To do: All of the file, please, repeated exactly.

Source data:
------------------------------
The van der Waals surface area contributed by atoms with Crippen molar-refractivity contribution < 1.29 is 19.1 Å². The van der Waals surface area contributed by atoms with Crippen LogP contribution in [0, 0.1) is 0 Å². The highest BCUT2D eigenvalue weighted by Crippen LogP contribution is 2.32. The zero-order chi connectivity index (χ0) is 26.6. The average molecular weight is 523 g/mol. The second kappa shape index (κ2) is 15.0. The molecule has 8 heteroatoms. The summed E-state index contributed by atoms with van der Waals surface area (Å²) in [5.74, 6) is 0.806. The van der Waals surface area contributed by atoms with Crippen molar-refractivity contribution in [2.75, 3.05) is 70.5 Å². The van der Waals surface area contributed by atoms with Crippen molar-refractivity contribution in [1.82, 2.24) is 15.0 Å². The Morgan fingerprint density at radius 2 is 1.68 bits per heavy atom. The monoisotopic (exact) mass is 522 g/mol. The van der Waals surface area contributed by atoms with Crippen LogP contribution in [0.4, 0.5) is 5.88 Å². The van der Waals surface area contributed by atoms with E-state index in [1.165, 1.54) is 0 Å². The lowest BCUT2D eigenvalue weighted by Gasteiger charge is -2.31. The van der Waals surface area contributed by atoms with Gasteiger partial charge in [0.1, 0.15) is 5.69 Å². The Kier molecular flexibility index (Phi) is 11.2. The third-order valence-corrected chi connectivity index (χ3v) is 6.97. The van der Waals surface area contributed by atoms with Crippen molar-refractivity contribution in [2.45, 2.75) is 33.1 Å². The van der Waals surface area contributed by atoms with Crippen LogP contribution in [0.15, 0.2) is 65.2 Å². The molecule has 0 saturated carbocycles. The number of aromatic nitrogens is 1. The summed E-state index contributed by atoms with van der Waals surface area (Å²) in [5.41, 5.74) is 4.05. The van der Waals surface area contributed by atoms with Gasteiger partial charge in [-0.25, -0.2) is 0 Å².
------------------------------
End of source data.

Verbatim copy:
The van der Waals surface area contributed by atoms with Crippen molar-refractivity contribution < 1.29 is 19.1 Å². The van der Waals surface area contributed by atoms with Crippen LogP contribution in [0, 0.1) is 0 Å². The highest BCUT2D eigenvalue weighted by Crippen LogP contribution is 2.32. The zero-order chi connectivity index (χ0) is 26.6. The average molecular weight is 523 g/mol. The second kappa shape index (κ2) is 15.0. The molecule has 8 heteroatoms. The summed E-state index contributed by atoms with van der Waals surface area (Å²) in [5.74, 6) is 0.806. The van der Waals surface area contributed by atoms with Crippen molar-refractivity contribution in [2.75, 3.05) is 70.5 Å². The van der Waals surface area contributed by atoms with Crippen molar-refractivity contribution in [1.82, 2.24) is 15.0 Å². The Morgan fingerprint density at radius 2 is 1.68 bits per heavy atom. The monoisotopic (exact) mass is 522 g/mol. The van der Waals surface area contributed by atoms with Crippen LogP contribution in [0.4, 0.5) is 5.88 Å². The van der Waals surface area contributed by atoms with E-state index in [1.165, 1.54) is 0 Å². The lowest BCUT2D eigenvalue weighted by Gasteiger charge is -2.31. The van der Waals surface area contributed by atoms with Gasteiger partial charge in [0.1, 0.15) is 5.69 Å². The Kier molecular flexibility index (Phi) is 11.2. The third-order valence-corrected chi connectivity index (χ3v) is 6.97. The van der Waals surface area contributed by atoms with Crippen molar-refractivity contribution in [2.45, 2.75) is 33.1 Å². The van der Waals surface area contributed by atoms with Crippen LogP contribution in [0.15, 0.2) is 65.2 Å². The molecule has 0 saturated carbocycles. The number of aromatic nitrogens is 1. The summed E-state index contributed by atoms with van der Waals surface area (Å²) in [5.41, 5.74) is 4.05. The van der Waals surface area contributed by atoms with Gasteiger partial charge in [-0.25, -0.2) is 0 Å².